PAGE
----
Macro news provides little direction

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Macroeconomic data failed to point the way in the past week. Data for exports and imports (E&I) as well as for industrial production (IP) generally disappointed in the countries that released them. It started in China, where E&I still enjoyed double-digit year-on-year growth at least, whereas Germany saw both sets of figures unexpectedly contract. IP dipped below forecasts in France as well, but beat expectations in both the United Kingdom and – particularly – Italy. It’s worth noting that IP numbers are known for being quite volatile and that it’s too early to draw conclusions based on a month of disappointing showings for production and export-oriented countries such as Germany and China.

Although the markets had brushed off North Korea’s blustering at the beginning of the week, Trump’s tweets and North Korea’s response mid-week sparked a flight from risky investments. Ben Steinebach Ben Steinebach Head of Investment Strategy

In the oil markets, US inventories again lagged way behind expectations in the week, while OPEC’s two biggest producers – Saudi Arabia and Iraq – promised to observe production constraints. This failed to stir oil prices, which stayed pretty much unchanged this week.

Geopolitical tensions back with a vengeance

Tensions between the US and North Korea fully heated up in the week and financial markets did take heed this time. 

Although the markets had brushed off North Korea’s blustering at the beginning of the week, Trump’s tweets and North Korea’s response mid-week sparked a flight from risky investments. Rex Tillerson sought to calm frayed nerves with a more diplomatic stance, but the president of the United States doubled down on his earlier threats. North Korea was unfazed and threatened to strike Guam.

The warlike rhetoric pushed equity indices sharply down: Europe lost between two and three per cent, Asia trailed not far behind , while losses in the United States rose to two per cent. At the same time, long yields fell, the gold price rose (+1.5%) and the US dollar added some strength against the euro.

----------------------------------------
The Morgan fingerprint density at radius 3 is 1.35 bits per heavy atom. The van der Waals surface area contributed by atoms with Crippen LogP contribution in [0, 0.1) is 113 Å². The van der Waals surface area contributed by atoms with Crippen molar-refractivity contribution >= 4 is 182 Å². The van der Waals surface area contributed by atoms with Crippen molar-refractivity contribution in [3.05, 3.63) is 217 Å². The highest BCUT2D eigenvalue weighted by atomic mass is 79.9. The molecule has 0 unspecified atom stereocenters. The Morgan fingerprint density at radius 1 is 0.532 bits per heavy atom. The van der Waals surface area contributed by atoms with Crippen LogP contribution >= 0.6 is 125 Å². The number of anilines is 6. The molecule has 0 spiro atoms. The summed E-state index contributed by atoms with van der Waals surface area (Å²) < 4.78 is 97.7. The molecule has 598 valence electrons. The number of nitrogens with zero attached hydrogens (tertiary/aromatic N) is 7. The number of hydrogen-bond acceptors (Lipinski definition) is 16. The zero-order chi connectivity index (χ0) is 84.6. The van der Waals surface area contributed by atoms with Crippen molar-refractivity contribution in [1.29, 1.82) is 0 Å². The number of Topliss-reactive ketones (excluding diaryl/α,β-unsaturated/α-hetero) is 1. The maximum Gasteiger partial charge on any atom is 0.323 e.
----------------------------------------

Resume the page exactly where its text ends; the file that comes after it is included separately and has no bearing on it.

Although geopolitical tensions have become an ever greater risk this year, the markets don’t believe they will mushroom into full escalation and nuclear war. That said, financial markets may turn very jittery at a time when it’s supremely important that the global economic recovery doesn’t get hit. For now, this belligerent language is thought to be President Trump’s way of getting China to wade in and put greater pressure on North Korea.

AEX swept along by adverse sentiment

The Amsterdam equity market gauge did slightly better than its counterparts in the rest of Europe. That said, its losses were still pretty steep: a tad over two per cent to 518. 

Geopolitical tensions aside, the week also saw plenty of corporate news. On Monday, PostNL had a mixed report for the markets: while its second-quarter figures were slightly ahead of expectations, the company noted that postal market regulation is picking up steam, taking its full-year results to the lower end of its previous range guidance. Ahold Delhaize’s results were solid, but markets were underwhelmed. Yet its operating income was slightly ahead of forecasts and it upped its guidance for expected merger synergies, while facing unexpected price inflation in the US.

SBM Offshore surprised on the upside. Granted, its revenue lagged expectations, but operating profit (EBITDA) was 14% up on what the markets had been holding out for. There were no negative surprises and the company raised its full-year guidance. Aegon reported earnings just slightly ahead of expectations, but its Dutch division’s capital ratio (Solvency 2) far exceeded projections, sparking a positive response in the markets. The week also saw the life insurer announce two disposals to strengthen its balance sheet. Soft drinks and fruit juice bottler Refresco reported high revenue and volume growth. However, its costs disappointed and ate into margins.